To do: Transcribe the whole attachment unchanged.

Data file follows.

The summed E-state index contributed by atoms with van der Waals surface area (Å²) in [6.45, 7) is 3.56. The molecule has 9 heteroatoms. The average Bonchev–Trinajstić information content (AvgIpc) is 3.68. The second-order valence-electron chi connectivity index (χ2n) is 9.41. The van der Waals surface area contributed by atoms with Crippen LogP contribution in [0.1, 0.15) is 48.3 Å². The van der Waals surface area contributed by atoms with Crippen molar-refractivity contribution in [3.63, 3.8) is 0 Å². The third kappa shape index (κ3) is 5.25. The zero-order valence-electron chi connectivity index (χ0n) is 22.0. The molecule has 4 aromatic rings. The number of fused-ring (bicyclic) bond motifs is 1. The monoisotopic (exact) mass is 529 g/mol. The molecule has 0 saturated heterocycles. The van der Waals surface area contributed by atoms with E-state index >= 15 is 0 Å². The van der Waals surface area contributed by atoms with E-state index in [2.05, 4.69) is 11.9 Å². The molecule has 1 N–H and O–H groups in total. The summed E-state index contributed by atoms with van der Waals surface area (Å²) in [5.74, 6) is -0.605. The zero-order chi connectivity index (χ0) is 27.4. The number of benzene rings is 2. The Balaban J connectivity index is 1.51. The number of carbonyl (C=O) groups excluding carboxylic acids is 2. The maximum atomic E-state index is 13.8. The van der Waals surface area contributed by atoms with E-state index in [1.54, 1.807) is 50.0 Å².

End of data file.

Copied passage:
The summed E-state index contributed by atoms with van der Waals surface area (Å²) in [6.45, 7) is 3.56. The molecule has 9 heteroatoms. The average Bonchev–Trinajstić information content (AvgIpc) is 3.68. The second-order valence-electron chi connectivity index (χ2n) is 9.41. The van der Waals surface area contributed by atoms with Crippen LogP contribution in [0.1, 0.15) is 48.3 Å². The van der Waals surface area contributed by atoms with Crippen molar-refractivity contribution in [3.63, 3.8) is 0 Å². The third kappa shape index (κ3) is 5.25. The zero-order valence-electron chi connectivity index (χ0n) is 22.0. The molecule has 4 aromatic rings. The number of fused-ring (bicyclic) bond motifs is 1. The monoisotopic (exact) mass is 529 g/mol. The molecule has 0 saturated heterocycles. The van der Waals surface area contributed by atoms with E-state index >= 15 is 0 Å². The van der Waals surface area contributed by atoms with E-state index in [2.05, 4.69) is 11.9 Å². The molecule has 1 N–H and O–H groups in total. The summed E-state index contributed by atoms with van der Waals surface area (Å²) in [5.74, 6) is -0.605. The zero-order chi connectivity index (χ0) is 27.4. The number of benzene rings is 2. The Balaban J connectivity index is 1.51. The number of carbonyl (C=O) groups excluding carboxylic acids is 2. The maximum atomic E-state index is 13.8. The van der Waals surface area contributed by atoms with E-state index in [1.54, 1.807) is 50.0 Å².